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Polynomial Limits

  1. Jan 5, 2006 #1


    My Calculus professor has indicated a 'shortcut' in determining polynomial fraction limits, I am inquiring if this identity is correct, and how comprehensive is this 'theory'?

    Polynomial Limit Theorem:
    [tex]\lim_{x \rightarrow \infty} \frac{ax^2 - x + 2}{bx^2 - 1} = \frac{a}{b}[/tex]

     
    Last edited: Jan 5, 2006
  2. jcsd
  3. Jan 5, 2006 #2

    Tx

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    Just divide through by the highest power, then the limit becomes A/B as x -> oo.
     
    Last edited by a moderator: Jan 5, 2006
  4. Jan 6, 2006 #3

    VietDao29

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    Homework Helper

    You can also expand your Polynomial Limit Theorem like this:
    Let [itex]m , \ n \in \mathbb{Z ^ +}[/itex]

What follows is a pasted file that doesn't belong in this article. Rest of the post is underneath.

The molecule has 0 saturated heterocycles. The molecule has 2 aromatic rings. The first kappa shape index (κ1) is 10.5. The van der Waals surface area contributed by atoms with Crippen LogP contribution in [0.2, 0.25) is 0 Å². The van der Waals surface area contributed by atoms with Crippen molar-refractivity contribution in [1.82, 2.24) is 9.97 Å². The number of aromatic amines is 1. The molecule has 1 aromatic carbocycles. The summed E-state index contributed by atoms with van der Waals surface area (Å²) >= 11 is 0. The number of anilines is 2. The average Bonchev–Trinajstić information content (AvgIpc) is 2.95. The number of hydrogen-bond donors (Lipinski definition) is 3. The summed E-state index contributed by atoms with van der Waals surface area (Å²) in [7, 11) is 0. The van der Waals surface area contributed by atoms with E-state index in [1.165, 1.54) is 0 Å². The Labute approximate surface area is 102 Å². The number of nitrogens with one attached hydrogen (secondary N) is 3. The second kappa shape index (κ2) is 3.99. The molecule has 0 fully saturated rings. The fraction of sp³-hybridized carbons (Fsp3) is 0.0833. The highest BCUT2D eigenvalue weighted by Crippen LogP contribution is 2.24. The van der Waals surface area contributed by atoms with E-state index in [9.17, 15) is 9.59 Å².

If m < n:
    [tex]\lim_{x \rightarrow \infty} \frac{\sum \limits_{i = 0} ^ m a_i x ^ i}{\sum \limits_{k = 0} ^ n b_k x ^ k} = 0 \quad (a_m, b_n \neq 0)[/tex]
    If m > n:
    [tex]\lim_{x \rightarrow \infty} \frac{\sum \limits_{i = 0} ^ m a_i x ^ i}{\sum \limits_{k = 0} ^ n b_k x ^ k} \quad (a_m, b_n \neq 0)[/tex] it does not have a limit.
    If m = n:
    [tex]\lim_{x \rightarrow \infty} \frac{\sum \limits_{i = 0} ^ m a_i x ^ i}{\sum \limits_{k = 0} ^ n b_k x ^ k} = \frac{a_m}{b_n} \quad (a_m, b_n \neq 0)[/tex]
     
    Last edited: Jan 6, 2006
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